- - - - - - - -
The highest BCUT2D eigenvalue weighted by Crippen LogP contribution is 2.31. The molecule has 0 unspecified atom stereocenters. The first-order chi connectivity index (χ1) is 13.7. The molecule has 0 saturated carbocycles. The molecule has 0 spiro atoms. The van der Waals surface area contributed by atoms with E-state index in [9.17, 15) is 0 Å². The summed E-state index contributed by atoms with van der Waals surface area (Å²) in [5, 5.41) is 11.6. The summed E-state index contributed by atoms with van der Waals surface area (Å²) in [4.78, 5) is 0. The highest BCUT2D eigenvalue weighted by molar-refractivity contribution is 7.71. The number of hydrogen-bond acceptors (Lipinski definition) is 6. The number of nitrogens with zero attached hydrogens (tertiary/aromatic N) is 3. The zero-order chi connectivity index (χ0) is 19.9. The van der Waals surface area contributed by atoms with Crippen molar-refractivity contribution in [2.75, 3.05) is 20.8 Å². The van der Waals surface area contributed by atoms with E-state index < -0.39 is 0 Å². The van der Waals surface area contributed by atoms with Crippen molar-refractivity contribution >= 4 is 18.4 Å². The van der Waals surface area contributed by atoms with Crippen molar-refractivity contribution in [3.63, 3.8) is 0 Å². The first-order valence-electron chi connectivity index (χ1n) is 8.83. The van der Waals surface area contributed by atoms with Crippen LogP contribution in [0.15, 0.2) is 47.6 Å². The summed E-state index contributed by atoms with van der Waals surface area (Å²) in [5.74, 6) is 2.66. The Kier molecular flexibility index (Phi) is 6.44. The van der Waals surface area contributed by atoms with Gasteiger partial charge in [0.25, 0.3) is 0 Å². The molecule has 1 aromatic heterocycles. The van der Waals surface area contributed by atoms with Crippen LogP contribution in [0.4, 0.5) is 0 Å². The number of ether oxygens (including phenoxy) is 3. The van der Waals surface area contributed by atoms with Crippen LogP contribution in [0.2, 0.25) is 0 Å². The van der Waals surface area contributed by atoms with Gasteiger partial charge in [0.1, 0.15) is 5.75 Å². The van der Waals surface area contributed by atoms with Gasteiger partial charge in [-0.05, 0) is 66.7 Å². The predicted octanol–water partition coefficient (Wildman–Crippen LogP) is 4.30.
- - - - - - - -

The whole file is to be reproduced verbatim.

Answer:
The highest BCUT2D eigenvalue weighted by Crippen LogP contribution is 2.31. The molecule has 0 unspecified atom stereocenters. The first-order chi connectivity index (χ1) is 13.7. The molecule has 0 saturated carbocycles. The molecule has 0 spiro atoms. The van der Waals surface area contributed by atoms with E-state index in [9.17, 15) is 0 Å². The summed E-state index contributed by atoms with van der Waals surface area (Å²) in [5, 5.41) is 11.6. The summed E-state index contributed by atoms with van der Waals surface area (Å²) in [4.78, 5) is 0. The highest BCUT2D eigenvalue weighted by molar-refractivity contribution is 7.71. The number of hydrogen-bond acceptors (Lipinski definition) is 6. The number of nitrogens with zero attached hydrogens (tertiary/aromatic N) is 3. The zero-order chi connectivity index (χ0) is 19.9. The van der Waals surface area contributed by atoms with Crippen molar-refractivity contribution in [2.75, 3.05) is 20.8 Å². The van der Waals surface area contributed by atoms with E-state index < -0.39 is 0 Å². The van der Waals surface area contributed by atoms with Crippen molar-refractivity contribution >= 4 is 18.4 Å². The van der Waals surface area contributed by atoms with Crippen molar-refractivity contribution in [3.63, 3.8) is 0 Å². The first-order valence-electron chi connectivity index (χ1n) is 8.83. The van der Waals surface area contributed by atoms with Crippen LogP contribution in [0.15, 0.2) is 47.6 Å². The summed E-state index contributed by atoms with van der Waals surface area (Å²) in [5.74, 6) is 2.66. The Kier molecular flexibility index (Phi) is 6.44. The van der Waals surface area contributed by atoms with Gasteiger partial charge in [0.25, 0.3) is 0 Å². The molecule has 1 aromatic heterocycles. The van der Waals surface area contributed by atoms with Crippen LogP contribution in [0.4, 0.5) is 0 Å². The number of ether oxygens (including phenoxy) is 3. The van der Waals surface area contributed by atoms with Crippen LogP contribution in [0.2, 0.25) is 0 Å². The van der Waals surface area contributed by atoms with Gasteiger partial charge in [0.1, 0.15) is 5.75 Å². The van der Waals surface area contributed by atoms with Gasteiger partial charge in [-0.05, 0) is 66.7 Å². The predicted octanol–water partition coefficient (Wildman–Crippen LogP) is 4.30.